Volume 17 (2021) Article 6 pp. 1-57
Almost Polynomial Hardness of Node-Disjoint Paths in Grids
$\newcommand{\P}{\mathsf P} \newcommand{\NP}{\mathsf{NP}} \newcommand{\APX}{\mathsf{APX}} \newcommand{\DTIME}{\mathsf{DTIME}} \newcommand{\set}{\left\{ #1 \right\}} \newcommand{\mset}{{\mathcal M}} \newcommand{\eps}{\epsilon} \newcommand{\polylog}{\operatorname{polylog}}$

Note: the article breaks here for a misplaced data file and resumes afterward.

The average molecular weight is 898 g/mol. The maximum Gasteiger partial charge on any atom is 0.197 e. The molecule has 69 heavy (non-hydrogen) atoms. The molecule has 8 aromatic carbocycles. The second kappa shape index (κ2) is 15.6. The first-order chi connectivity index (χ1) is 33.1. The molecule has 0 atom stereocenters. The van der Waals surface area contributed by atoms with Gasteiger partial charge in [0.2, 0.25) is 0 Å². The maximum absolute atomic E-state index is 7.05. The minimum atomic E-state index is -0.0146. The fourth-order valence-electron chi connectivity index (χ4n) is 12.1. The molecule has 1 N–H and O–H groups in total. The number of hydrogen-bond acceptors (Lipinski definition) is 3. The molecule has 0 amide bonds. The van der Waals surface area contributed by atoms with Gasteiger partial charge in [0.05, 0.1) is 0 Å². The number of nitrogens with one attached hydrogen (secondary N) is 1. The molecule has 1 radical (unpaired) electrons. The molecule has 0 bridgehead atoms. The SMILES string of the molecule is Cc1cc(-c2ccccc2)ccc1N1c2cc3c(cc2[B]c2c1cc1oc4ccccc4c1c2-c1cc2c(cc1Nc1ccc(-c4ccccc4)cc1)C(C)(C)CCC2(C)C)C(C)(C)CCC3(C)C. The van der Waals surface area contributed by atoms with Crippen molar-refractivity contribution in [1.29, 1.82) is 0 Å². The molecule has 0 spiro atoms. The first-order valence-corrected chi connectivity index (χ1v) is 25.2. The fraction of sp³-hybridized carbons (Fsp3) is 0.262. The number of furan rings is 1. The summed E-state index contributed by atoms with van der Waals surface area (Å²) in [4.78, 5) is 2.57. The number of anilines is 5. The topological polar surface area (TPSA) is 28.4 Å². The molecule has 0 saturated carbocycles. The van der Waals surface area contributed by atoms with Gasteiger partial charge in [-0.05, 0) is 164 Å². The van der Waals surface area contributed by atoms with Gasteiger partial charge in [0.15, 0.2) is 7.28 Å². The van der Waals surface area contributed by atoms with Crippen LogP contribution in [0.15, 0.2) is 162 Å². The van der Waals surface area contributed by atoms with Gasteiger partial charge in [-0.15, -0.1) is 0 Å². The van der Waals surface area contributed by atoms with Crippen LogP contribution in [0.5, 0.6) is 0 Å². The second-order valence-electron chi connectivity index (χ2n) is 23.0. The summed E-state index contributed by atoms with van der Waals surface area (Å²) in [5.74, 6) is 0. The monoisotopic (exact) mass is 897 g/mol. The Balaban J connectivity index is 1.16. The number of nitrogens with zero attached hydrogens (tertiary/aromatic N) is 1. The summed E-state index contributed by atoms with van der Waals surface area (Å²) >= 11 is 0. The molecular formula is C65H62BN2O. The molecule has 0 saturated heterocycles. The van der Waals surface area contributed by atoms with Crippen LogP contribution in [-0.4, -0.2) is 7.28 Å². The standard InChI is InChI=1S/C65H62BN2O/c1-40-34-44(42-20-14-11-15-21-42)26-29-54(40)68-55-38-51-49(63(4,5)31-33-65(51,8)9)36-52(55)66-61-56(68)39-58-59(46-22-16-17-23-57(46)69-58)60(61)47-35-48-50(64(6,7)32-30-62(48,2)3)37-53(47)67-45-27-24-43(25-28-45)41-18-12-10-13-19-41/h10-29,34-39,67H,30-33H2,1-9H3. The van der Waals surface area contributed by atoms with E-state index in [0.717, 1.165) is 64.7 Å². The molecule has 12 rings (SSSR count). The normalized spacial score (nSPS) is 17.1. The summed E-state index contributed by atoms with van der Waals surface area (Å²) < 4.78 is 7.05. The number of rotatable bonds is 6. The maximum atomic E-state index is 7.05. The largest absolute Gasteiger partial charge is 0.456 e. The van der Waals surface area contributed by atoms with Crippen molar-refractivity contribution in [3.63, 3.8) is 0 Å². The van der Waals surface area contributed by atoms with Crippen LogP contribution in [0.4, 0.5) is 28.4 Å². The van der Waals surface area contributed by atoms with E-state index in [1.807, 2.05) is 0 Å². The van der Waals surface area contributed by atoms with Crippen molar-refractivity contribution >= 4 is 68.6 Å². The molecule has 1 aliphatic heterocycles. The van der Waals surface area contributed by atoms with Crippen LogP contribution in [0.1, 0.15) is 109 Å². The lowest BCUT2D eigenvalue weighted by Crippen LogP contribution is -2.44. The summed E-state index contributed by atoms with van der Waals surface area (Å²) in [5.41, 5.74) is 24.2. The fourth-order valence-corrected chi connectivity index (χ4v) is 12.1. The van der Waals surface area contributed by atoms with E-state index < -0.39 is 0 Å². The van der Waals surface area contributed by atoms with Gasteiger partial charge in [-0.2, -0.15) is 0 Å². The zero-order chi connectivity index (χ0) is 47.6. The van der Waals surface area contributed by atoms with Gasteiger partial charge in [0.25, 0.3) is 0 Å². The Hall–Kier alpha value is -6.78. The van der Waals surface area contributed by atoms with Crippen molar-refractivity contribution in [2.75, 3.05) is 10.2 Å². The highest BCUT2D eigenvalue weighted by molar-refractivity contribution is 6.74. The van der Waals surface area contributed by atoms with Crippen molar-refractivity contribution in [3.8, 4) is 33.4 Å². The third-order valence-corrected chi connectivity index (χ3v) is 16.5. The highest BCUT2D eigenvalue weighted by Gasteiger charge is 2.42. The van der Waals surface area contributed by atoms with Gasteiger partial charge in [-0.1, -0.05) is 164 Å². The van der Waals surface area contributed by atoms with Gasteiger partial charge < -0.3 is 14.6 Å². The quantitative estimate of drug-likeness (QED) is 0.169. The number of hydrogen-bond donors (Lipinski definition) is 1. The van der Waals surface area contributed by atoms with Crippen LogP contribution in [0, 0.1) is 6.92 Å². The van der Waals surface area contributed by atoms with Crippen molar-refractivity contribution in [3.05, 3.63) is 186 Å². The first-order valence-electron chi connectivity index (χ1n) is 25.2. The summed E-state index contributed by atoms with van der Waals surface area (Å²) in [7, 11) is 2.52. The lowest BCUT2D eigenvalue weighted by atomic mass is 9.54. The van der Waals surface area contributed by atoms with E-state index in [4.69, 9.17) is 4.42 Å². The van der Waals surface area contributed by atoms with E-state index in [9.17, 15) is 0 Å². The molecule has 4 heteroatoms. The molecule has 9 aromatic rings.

In the classical Node-Disjoint Paths (NDP) problem, we are given an $n$-vertex graph $G=(V,E)$, and a collection $\mset=\set{(s_1,t_1),\ldots,(s_k,t_k)}$ of pairs of its vertices, called source-destination, or demand pairs. The goal is to route as many of the demand pairs as possible, where to route a pair we need to select a path connecting it, so that all selected paths are disjoint in their vertices. The best current algorithm for NDP achieves an $O(\sqrt{n})$-approximation [Kolliopoulos, Stein, Math. Progr. 2004], while the best current negative result is a factor $2^{\Omega(\sqrt{\log n})}$-hardness of approximation unless $\NP\subseteq \DTIME(n^{O(\log n)})$ [Chuzhoy, Kim, Nimavat, STOC'17], even if the underlying graph is a subgraph of a grid graph; unfortunately, this result does not extend to grid graphs. The approximability of the NDP problem on grid graphs has remained a tantalizing open question, with the best current upper bound of $\tilde{O}(n^{1/4})$, and the best current lower bound of APX-hardness [Chuzhoy, Kim, APPROX'15] only ruling out a (1+$\delta$)-approximation algorithm for some fixed $\delta> 0$, assuming that $\P\neq \NP$. In this paper we come close to resolving the approximability of NDP in general, and of NDP in grids in particular. Our main result is that NDP is $2^{\Omega(\log^{1-\eps} n)}$-hard to approximate for any constant $\eps$, assuming that $\NP\nsubseteq\DTIME(n^{\polylog n})$, and that it is $n^{\Omega (1/(\log \log n)^2)}$-hard to approximate, assuming that for some constant $\delta> 0$, $\NP \not \subseteq \DTIME(2^{n^{\delta}})$. These results hold even for grid graphs and wall graphs, and extend to the closely related Edge-Disjoint Paths problem, even in wall graphs. Our hardness proof performs a reduction from the 3COL(5) problem to NDP, using a new graph partitioning problem as a proxy. Unlike the more standard approach of employing Karp reductions to prove hardness of approximation, our proof is a Cook-type reduction, where, given an input instance of 3COL(5), we produce a large number of instances of NDP, and apply an approximation algorithm for NDP to each of them.